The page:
The concept of a “relevant debt”
It is important to have regard in particular to the presence or otherwise of a “relevant debt” – the person’s principal private residence, where that person was in arrears on the mortgage on 1st January 2015, or was in arrears before that date but had entered into an alternative repayment arrangement with the lender. That is a key factor which opens up access to the PIA review procedure.
A principal private residence (PPR) is defined in the 2012 Act as meaning
“a dwelling, in which the debtor ordinary resides, and includes
- any building or structure, or
- any vessel (whether mobile or not)
together with any garden or portion of ground attached to or occupied with the dwelling or otherwise required for the amenity or convenience of the dwelling.”
There are a number of matters to consider:
- The definition, under the 2012 Act, of a person’s PPR and whether there is a PPR included in the PIA for the purposes of the 2012 Act.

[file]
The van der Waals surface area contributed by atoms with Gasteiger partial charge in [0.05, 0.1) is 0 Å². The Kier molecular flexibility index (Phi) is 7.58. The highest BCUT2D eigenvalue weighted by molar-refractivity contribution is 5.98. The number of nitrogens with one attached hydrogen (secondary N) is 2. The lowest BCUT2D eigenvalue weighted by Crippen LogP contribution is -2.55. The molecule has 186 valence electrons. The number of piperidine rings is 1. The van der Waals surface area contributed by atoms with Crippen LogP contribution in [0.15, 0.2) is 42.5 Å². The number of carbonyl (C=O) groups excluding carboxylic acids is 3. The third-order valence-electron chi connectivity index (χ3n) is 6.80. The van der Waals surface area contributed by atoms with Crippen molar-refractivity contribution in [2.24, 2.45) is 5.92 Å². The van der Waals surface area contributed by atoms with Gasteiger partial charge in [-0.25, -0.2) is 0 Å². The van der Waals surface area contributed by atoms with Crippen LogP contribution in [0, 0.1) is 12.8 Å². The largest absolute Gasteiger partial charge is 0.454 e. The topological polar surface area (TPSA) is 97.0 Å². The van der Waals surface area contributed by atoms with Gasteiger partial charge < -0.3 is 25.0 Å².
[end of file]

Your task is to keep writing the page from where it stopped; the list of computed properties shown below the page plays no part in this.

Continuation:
- Whether the borrower was in arrears on 1st January 2015. In this regard, the courts have held that a late payment (or even a series of late payments) do not constitute arrears for the purposes of this provision. Arrears of more than 31 days are effectively required.
- An alternative repayment arrangement has been defined (see Re Hill & Personal Insolvency Acts  IEHC 18) as “an arrangement as a result of which some alternative terms and conditions as to the repayment of a secured loan were agreed to govern the repayment obligations of the borrower”. In the absence of evidence of an ARA being agreed between the debtor and their lender this may not be satisfied.
A decision maker may, having regard to the above criteria, form a view that there is no relevant debt and that this is a basis for forming a view that the application does not fall within the criteria for being granted legal aid without reference to their financial resources (Regulation 13(10)) and/or should be refused legal aid under section 28(2)(b) on the basis that the person does not have as a matter of law grounds for taking the application. In that regard the words “ordinarily reside” should be given their ordinary and natural meaning. It should be noted that the central object of the s115A procedure is to allow the debtor to continue to reside in their PPR. If the debtor has moved out of the PPR on any more than a temporary basis then this is may not be satisfied.